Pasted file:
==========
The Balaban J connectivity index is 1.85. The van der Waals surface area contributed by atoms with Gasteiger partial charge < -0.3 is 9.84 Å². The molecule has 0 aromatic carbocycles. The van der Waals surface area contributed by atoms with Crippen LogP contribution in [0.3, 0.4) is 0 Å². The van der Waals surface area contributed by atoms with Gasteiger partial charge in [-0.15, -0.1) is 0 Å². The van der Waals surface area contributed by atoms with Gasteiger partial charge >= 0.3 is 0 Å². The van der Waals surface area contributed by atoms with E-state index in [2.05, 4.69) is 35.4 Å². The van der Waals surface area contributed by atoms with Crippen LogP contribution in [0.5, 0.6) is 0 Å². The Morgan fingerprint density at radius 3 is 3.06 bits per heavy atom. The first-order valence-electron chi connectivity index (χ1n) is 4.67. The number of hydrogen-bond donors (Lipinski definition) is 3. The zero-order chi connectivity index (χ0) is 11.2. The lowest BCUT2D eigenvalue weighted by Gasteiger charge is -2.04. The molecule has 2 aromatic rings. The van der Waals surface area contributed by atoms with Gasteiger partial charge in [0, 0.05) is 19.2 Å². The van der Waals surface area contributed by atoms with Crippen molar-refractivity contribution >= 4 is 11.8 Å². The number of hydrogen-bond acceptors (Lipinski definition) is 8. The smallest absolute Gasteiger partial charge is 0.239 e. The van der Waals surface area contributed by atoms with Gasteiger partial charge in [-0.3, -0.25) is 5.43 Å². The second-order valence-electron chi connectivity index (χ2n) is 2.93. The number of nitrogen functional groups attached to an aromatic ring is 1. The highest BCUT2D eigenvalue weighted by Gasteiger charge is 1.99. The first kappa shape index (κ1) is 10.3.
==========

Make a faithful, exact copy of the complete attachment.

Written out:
The Balaban J connectivity index is 1.85. The van der Waals surface area contributed by atoms with Gasteiger partial charge < -0.3 is 9.84 Å². The molecule has 0 aromatic carbocycles. The van der Waals surface area contributed by atoms with Crippen LogP contribution in [0.3, 0.4) is 0 Å². The van der Waals surface area contributed by atoms with Gasteiger partial charge in [-0.15, -0.1) is 0 Å². The van der Waals surface area contributed by atoms with Gasteiger partial charge >= 0.3 is 0 Å². The van der Waals surface area contributed by atoms with E-state index in [2.05, 4.69) is 35.4 Å². The van der Waals surface area contributed by atoms with Crippen LogP contribution in [0.5, 0.6) is 0 Å². The Morgan fingerprint density at radius 3 is 3.06 bits per heavy atom. The first-order valence-electron chi connectivity index (χ1n) is 4.67. The number of hydrogen-bond donors (Lipinski definition) is 3. The zero-order chi connectivity index (χ0) is 11.2. The lowest BCUT2D eigenvalue weighted by Gasteiger charge is -2.04. The molecule has 2 aromatic rings. The van der Waals surface area contributed by atoms with Gasteiger partial charge in [0, 0.05) is 19.2 Å². The van der Waals surface area contributed by atoms with Crippen molar-refractivity contribution >= 4 is 11.8 Å². The number of hydrogen-bond acceptors (Lipinski definition) is 8. The smallest absolute Gasteiger partial charge is 0.239 e. The van der Waals surface area contributed by atoms with Gasteiger partial charge in [-0.3, -0.25) is 5.43 Å². The second-order valence-electron chi connectivity index (χ2n) is 2.93. The number of nitrogen functional groups attached to an aromatic ring is 1. The highest BCUT2D eigenvalue weighted by Gasteiger charge is 1.99. The first kappa shape index (κ1) is 10.3.